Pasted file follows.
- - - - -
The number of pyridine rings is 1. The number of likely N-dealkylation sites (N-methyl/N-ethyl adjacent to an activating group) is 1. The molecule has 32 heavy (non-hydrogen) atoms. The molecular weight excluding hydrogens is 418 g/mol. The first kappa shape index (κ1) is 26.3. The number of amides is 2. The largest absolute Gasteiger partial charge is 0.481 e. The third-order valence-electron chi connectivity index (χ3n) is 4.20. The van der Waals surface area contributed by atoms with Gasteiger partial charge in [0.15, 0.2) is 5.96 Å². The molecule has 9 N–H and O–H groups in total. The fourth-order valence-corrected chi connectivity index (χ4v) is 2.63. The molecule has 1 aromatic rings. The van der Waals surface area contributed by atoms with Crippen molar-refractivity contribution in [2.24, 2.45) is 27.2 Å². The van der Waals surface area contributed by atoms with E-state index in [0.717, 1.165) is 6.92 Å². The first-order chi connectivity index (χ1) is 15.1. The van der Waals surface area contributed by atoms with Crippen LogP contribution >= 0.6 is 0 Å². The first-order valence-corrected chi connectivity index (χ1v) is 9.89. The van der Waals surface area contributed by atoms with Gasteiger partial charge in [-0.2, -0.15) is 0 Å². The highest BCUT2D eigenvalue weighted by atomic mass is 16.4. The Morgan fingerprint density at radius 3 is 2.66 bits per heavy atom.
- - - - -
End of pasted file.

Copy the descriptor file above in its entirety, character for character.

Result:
The number of pyridine rings is 1. The number of likely N-dealkylation sites (N-methyl/N-ethyl adjacent to an activating group) is 1. The molecule has 32 heavy (non-hydrogen) atoms. The molecular weight excluding hydrogens is 418 g/mol. The first kappa shape index (κ1) is 26.3. The number of amides is 2. The largest absolute Gasteiger partial charge is 0.481 e. The third-order valence-electron chi connectivity index (χ3n) is 4.20. The van der Waals surface area contributed by atoms with Gasteiger partial charge in [0.15, 0.2) is 5.96 Å². The molecule has 9 N–H and O–H groups in total. The fourth-order valence-corrected chi connectivity index (χ4v) is 2.63. The molecule has 1 aromatic rings. The van der Waals surface area contributed by atoms with Crippen molar-refractivity contribution in [2.24, 2.45) is 27.2 Å². The van der Waals surface area contributed by atoms with E-state index in [0.717, 1.165) is 6.92 Å². The first-order chi connectivity index (χ1) is 15.1. The van der Waals surface area contributed by atoms with Crippen LogP contribution >= 0.6 is 0 Å². The first-order valence-corrected chi connectivity index (χ1v) is 9.89. The van der Waals surface area contributed by atoms with Gasteiger partial charge in [-0.2, -0.15) is 0 Å². The highest BCUT2D eigenvalue weighted by atomic mass is 16.4. The Morgan fingerprint density at radius 3 is 2.66 bits per heavy atom.